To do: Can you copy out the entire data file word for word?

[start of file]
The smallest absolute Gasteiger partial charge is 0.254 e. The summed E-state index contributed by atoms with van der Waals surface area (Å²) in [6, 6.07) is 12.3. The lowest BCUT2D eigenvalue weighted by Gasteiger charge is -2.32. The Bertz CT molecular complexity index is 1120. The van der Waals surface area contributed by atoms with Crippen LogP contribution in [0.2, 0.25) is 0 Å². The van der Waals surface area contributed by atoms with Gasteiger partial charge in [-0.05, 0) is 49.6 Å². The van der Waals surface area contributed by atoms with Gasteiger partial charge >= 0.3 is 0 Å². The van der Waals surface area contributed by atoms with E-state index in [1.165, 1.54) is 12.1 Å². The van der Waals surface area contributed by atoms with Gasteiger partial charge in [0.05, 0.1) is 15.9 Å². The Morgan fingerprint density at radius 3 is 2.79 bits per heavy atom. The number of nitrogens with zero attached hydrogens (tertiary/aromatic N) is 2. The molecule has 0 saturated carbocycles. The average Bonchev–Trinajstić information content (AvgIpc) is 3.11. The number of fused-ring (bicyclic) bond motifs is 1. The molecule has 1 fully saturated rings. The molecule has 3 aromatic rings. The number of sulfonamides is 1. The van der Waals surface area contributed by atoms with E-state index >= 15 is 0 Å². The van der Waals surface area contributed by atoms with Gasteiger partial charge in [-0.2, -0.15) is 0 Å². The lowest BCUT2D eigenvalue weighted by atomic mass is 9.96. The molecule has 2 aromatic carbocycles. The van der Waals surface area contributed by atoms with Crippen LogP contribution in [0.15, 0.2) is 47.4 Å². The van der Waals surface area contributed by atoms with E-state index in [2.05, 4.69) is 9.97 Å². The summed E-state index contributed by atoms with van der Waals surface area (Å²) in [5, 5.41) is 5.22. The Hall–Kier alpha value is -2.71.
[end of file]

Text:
The smallest absolute Gasteiger partial charge is 0.254 e. The summed E-state index contributed by atoms with van der Waals surface area (Å²) in [6, 6.07) is 12.3. The lowest BCUT2D eigenvalue weighted by Gasteiger charge is -2.32. The Bertz CT molecular complexity index is 1120. The van der Waals surface area contributed by atoms with Crippen LogP contribution in [0.2, 0.25) is 0 Å². The van der Waals surface area contributed by atoms with Gasteiger partial charge in [-0.05, 0) is 49.6 Å². The van der Waals surface area contributed by atoms with Gasteiger partial charge >= 0.3 is 0 Å². The van der Waals surface area contributed by atoms with E-state index in [1.165, 1.54) is 12.1 Å². The van der Waals surface area contributed by atoms with Gasteiger partial charge in [0.05, 0.1) is 15.9 Å². The Morgan fingerprint density at radius 3 is 2.79 bits per heavy atom. The number of nitrogens with zero attached hydrogens (tertiary/aromatic N) is 2. The molecule has 0 saturated carbocycles. The average Bonchev–Trinajstić information content (AvgIpc) is 3.11. The number of fused-ring (bicyclic) bond motifs is 1. The molecule has 1 fully saturated rings. The molecule has 3 aromatic rings. The number of sulfonamides is 1. The van der Waals surface area contributed by atoms with E-state index >= 15 is 0 Å². The van der Waals surface area contributed by atoms with Gasteiger partial charge in [-0.2, -0.15) is 0 Å². The lowest BCUT2D eigenvalue weighted by atomic mass is 9.96. The molecule has 2 aromatic carbocycles. The van der Waals surface area contributed by atoms with Crippen LogP contribution in [0.15, 0.2) is 47.4 Å². The van der Waals surface area contributed by atoms with E-state index in [2.05, 4.69) is 9.97 Å². The summed E-state index contributed by atoms with van der Waals surface area (Å²) in [5, 5.41) is 5.22. The Hall–Kier alpha value is -2.71.